Israeli researchers appear to have created what they are calling “synthetic mouse embryos,” using embryonic stem cells — without fertilization — and developed them about halfway through a normal mouse period of gestation. From the Guardian story:
Last year, the same team described how they had built a mechanical womb that enabled natural mouse embryos to grow outside the uterus for several days. In the latest work, the same device was used to nurture mouse stem cells for more than a week, nearly half the gestation time for a mouse.
Some of the cells were pre-treated with chemicals, which switched on genetic programmes to develop into placenta or yolk sac, while others developed without intervention into organs and other tissues.
While most of the stem cells failed to form embryo-like structures, about 0.5% combined into little balls that grew distinct tissues and organs. When compared with natural mouse embryos, the synthetic embryos were 95% the same in terms of their internal structure and the genetic profiles of the cells. As far as the scientists could tell, the organs that formed were functional.
I have no problem with this work in mice. But the scientists want to take this technology into human experimentation:
But researchers believe the work could also reduce animal experimentation and ultimately pave the way for new sources of cells and tissues for human transplantation. For example, skin cells from a leukaemia patient could potentially be transformed into bone marrow stem cells to treat their condition.
Hold on a second. We heard these same kinds of goals for what was called “therapeutic cloning,” that is creating clones of patients and harvesting the organs or other tissues after a period of gestational development. But media descriptions always left something out: The organs and tissues taken in that process — were it to be done — would have been harvested from unborn cloned human beings. Morally speaking, that’s a much different thing than, say, turning skin cells into stem cells and then into heart cells for use in regenerative treatments.
So it seems to me that the key determinant in judging the moral propriety of applying this technology within the human realm is whether this process creates a human being or not. Or, to put it another way, would the “synthetic embryo” be a human organism?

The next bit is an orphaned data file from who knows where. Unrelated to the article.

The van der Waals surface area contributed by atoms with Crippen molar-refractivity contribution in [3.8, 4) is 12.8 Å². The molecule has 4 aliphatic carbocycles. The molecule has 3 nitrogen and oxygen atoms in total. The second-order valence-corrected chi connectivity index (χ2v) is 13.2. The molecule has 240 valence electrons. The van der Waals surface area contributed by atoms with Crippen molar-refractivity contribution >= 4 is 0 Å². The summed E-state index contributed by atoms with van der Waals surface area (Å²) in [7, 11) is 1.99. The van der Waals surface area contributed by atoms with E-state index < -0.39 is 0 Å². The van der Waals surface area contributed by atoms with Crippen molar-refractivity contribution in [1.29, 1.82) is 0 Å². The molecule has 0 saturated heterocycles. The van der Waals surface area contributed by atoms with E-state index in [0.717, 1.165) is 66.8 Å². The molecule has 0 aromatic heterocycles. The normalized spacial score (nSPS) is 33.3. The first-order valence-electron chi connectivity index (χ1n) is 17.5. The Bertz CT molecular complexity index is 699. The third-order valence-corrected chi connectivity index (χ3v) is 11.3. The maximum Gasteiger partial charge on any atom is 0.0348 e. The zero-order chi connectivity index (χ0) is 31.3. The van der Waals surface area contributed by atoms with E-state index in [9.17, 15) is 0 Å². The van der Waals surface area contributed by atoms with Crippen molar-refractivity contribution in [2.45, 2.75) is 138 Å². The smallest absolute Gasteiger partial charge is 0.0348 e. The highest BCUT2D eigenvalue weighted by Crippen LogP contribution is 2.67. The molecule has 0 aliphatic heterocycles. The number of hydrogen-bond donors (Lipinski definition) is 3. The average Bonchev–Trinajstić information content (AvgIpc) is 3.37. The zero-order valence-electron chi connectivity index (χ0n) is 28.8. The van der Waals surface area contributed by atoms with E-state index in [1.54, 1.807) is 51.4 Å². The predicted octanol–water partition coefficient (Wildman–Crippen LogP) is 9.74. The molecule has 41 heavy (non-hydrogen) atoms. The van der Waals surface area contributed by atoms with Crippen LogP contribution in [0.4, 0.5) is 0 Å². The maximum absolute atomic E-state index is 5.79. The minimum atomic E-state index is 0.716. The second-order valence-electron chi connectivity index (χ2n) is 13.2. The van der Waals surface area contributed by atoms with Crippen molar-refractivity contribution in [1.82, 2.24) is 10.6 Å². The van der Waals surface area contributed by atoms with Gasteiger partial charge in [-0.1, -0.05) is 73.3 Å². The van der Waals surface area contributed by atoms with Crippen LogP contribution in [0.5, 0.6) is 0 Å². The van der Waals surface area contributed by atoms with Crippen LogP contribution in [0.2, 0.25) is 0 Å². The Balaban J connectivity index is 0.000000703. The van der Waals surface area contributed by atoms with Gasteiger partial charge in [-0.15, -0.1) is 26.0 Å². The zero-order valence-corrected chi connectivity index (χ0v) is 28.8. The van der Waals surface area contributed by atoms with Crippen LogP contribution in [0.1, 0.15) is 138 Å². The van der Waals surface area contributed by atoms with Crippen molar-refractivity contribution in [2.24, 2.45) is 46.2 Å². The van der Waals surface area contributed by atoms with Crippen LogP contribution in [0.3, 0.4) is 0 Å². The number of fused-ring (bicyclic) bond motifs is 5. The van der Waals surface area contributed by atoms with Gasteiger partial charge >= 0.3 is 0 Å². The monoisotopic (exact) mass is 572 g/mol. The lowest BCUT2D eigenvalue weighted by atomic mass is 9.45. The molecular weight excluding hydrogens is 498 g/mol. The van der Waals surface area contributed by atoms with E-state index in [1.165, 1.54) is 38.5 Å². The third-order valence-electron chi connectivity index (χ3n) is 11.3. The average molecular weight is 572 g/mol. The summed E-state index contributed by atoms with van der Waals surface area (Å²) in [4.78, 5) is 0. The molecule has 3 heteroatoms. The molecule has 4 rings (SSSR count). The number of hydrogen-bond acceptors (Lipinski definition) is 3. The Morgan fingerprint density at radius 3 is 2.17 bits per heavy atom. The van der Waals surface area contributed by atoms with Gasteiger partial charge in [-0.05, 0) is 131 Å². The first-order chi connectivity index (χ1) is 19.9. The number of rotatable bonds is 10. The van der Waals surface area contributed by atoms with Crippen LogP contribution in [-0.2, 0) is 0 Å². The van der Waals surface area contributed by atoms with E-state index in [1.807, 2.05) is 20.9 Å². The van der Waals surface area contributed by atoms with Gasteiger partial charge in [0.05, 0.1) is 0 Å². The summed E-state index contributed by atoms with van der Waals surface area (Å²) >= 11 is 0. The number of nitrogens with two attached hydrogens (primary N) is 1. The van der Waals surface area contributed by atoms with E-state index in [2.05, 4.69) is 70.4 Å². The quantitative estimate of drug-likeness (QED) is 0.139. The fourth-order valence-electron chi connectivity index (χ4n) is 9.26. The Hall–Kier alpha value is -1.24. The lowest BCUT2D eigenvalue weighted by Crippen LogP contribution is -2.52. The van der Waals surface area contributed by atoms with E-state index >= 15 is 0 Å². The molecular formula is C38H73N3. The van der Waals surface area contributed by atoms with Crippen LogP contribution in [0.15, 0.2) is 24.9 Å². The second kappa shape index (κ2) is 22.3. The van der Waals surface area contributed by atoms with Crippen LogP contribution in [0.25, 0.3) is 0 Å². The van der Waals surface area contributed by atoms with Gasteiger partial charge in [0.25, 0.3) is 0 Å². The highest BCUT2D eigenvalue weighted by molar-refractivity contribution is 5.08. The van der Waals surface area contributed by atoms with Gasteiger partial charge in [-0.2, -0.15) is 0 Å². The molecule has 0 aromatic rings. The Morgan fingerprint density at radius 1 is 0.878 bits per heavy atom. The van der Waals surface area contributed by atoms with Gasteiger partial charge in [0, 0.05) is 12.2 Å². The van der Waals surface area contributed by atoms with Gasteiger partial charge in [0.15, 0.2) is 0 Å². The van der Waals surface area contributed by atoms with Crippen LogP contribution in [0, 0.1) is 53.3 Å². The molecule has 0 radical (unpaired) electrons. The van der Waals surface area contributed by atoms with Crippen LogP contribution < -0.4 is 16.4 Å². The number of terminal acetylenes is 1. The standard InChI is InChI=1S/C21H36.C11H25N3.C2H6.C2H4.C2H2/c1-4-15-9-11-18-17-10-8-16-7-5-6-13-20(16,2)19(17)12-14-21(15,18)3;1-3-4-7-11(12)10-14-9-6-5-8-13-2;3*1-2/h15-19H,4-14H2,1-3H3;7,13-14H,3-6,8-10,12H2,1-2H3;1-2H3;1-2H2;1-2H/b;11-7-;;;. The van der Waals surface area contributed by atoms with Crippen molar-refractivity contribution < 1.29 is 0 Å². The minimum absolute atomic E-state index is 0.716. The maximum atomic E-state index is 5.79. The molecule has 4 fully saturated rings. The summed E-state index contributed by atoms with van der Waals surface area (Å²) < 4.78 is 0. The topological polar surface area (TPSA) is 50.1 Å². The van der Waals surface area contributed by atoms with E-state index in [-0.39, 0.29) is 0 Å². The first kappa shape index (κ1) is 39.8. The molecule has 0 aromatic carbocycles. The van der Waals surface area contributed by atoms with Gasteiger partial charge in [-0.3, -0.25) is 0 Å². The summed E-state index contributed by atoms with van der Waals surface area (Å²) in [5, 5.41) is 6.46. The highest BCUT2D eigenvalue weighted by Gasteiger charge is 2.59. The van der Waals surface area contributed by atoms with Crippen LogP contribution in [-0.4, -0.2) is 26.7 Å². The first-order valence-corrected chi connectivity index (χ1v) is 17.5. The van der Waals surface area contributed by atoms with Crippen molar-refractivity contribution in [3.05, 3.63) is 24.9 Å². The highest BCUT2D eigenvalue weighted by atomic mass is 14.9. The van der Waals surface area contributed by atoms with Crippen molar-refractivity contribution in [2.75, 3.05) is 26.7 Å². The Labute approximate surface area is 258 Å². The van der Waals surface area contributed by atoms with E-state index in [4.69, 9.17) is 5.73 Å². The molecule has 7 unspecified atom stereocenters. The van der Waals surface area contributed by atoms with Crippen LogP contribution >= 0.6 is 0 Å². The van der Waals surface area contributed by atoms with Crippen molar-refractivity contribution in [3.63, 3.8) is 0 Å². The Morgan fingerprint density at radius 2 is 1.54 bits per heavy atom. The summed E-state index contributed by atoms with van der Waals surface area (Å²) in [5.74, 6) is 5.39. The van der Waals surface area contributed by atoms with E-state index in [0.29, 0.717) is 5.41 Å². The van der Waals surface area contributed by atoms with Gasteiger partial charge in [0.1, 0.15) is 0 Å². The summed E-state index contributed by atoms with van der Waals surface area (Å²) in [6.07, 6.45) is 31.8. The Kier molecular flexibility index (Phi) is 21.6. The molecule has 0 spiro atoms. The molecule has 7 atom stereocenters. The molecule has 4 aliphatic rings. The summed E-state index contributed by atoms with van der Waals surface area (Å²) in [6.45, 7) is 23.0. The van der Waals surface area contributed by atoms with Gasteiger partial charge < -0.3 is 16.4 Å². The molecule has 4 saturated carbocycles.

If the “entity” — let’s call it — develops like a natural embryo and has nearly identical genetic properties, why would it be considered something other than bona fide human life? After all, a cloned human embryo doesn’t involve the use of sperm but is as fully human as its counterpart that comes into being through fertilization. Just because sperm and egg are not involved would not necessarily make the resulting entity less human.
What should matter is the nature of the thing itself, however brought into existence. Just calling something “synthetic” doesn’t make it so. And the burden of proof in this regard should fall on the scientists to demonstrate that the process would not create an organism before they are given carte blanche.
The broader point in this news is that biotech researchers are developing the most powerful technologies since the splitting of the atom. The time is now — while the field remains embryonic — to establish enforceable ethical and legal boundaries about what can be done, particularly with human research, and what shouldn’t be allowed. Boundaries are needed to help us navigate the tremendous potential of bioscience, without falling into the crassest kind of utilitarianism in which unborn human life is desiccated of all intrinsic moral value.
But we are not even having that conversation. The scientists only will agree to voluntary guidelines, which as the old saying goes, are not worth the paper they are written on. Until society demands accountability and transparency, I don’t see any likelihood that biotechnologists will restrain themselves.
Somewhere Aldous Huxley is saying, “I told you so.”